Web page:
But the fact that Fake News has become a buzzword(s), including a popular hashtag on Twitter, has allowed people to be more skeptical when encountering headlines. This is a good thing. Critical thinking is a good thing. Reading a story or article with an eyebrow raised can be helpful and make readers wonder if the story they have just read is fake, real, or at the very least, unverified. One major thing I have learned in my years of research is how to check sources, which sources are typically more trustworthy, etc. For example, picking up a monograph from Oxford University Press that is filled with footnotes and sources is much different than reading a source which has no notes or bibliography and is self-published on Amazon. Both might be good sources, but you need to do more digging with the second book.

I’m curious what you all think. Is Fake News a bad thing? Or, like I have mentioned here, can it be helpful? Can we “trust” any news sources anymore? Who has the time to chase down all sources for an article that someone shared on Facebook? There are positives and negatives, but I think overall Fake News has created more critical thinkers.

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One thought on “Why Fake News Is a Good Thing

  1. Yeah, I think I agree, if I understand what you mean. “Fake News” of various degrees have probably been a thing for about as long as popular media has. It reminds me of Edison electrocuting animals in public to smear Tesla and his alternating current ideas.

    So if it’s been happening all this time, then it’s gotta be a good thing that it’s been given a name and people know to watch out for it. Maybe if people knew the bias and distortion present in so much of the news world, they would start learning to be more critical and introspective about what they hear and then what they echo by reposting it.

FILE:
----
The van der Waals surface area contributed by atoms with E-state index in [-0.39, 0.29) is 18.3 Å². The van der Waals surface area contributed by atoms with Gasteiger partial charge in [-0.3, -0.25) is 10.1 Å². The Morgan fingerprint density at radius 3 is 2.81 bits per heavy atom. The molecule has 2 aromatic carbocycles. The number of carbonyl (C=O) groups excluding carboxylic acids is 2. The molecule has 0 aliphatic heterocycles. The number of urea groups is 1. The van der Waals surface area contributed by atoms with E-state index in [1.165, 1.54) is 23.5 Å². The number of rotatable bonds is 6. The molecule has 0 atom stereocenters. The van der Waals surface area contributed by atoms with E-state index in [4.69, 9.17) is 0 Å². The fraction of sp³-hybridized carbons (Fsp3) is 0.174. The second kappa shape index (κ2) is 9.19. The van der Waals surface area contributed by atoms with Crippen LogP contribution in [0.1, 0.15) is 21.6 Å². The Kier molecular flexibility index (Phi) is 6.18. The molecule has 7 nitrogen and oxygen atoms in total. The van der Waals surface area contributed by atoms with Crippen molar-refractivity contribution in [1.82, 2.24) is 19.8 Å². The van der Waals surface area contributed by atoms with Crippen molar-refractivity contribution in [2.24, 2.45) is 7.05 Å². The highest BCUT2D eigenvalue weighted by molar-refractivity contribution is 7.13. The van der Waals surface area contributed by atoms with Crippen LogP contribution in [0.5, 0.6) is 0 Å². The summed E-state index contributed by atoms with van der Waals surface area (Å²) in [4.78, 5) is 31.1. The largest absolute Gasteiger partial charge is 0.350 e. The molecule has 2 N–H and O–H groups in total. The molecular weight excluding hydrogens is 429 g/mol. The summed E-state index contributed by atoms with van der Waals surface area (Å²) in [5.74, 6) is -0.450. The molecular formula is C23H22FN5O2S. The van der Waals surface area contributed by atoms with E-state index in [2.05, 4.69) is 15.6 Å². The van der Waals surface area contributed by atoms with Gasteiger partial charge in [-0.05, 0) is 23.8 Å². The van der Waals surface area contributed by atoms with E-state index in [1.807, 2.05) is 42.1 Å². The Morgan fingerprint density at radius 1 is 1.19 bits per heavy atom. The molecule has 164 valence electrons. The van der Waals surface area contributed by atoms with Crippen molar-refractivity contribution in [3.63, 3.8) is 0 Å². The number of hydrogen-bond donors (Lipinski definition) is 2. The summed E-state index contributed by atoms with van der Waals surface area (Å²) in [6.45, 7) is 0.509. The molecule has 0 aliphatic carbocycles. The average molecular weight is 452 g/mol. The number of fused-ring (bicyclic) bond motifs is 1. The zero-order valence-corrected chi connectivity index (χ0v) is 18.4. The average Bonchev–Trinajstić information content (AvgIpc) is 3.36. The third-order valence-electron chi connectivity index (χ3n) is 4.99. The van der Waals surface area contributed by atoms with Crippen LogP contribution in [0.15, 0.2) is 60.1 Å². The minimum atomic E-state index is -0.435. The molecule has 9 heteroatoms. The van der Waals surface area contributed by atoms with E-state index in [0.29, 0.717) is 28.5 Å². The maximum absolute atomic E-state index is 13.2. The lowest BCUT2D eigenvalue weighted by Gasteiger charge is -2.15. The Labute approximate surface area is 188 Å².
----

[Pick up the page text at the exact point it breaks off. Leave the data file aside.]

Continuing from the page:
I’ve been fascinated off and on for years now with the idea that so much of what people’s worldviews are built with is, at best, hopefully reliable secondhand information. We’ve all played “telephone” at some point, and even simple statements wind up wildly different after passing through only a few different exchanges. At some level, we all choose who to believe about all the countless things we can’t personally be witness to. At least with someone like you, who is well practiced at research, you can find sources that OUGHT to be reliable. But by the time you get to someone like me, I just know other people who know (hopefully) how to research… then my Mom mostly knows people like ME who have smart friends and a knack for Googling. And there’s a ton of people like my Mom out there… even without any kind of bias, of course we end up living in totally different constructed worlds inside all our heads.

    Take Global Warming… since I was pondering it the other day and our new President and old President disagree strongly about it: most of us aren’t scientists in a relevant field… most of us don’t even KNOW a scientist in a relevant field. Do I believe what seems to be the enlightened consensus (or at least THEY think they’re the enlightened consensus, and never stop claiming to be), or do I believe all the people that say that consensus is a myth? I tend to lean toward listening to scientists, but I also have little doubt that environmentalists would manufacture a near-perfect consensus even if there wasn’t one. I just have to pick a side and hope the smart people I picked were the right ones.

    Evolution hits even closer to home, because one side is mostly Church people, who are clearly and admittedly biased, and argue more from a moral authority stance than anything. But I also tend to question almost anyone who is perfectly convinced they’re right, particularly about what did or didn’t happen prior to recorded history, so who knows?

    But anyway, to circle back to the discussion at hand, I think recognizing a need for critical thinking is great. I also think that Fake News, along with being more recognized now… is also probably getting more popular now as well. The internet made it possible and unrestricted in ways that I doubt it ever was otherwise. Well before the internet, Churchill said a lie can get around the world before the truth gets its pants on… but now that lie can be vouched for by a handful of your closest friends and retweeted by the President before you finish reading the headline.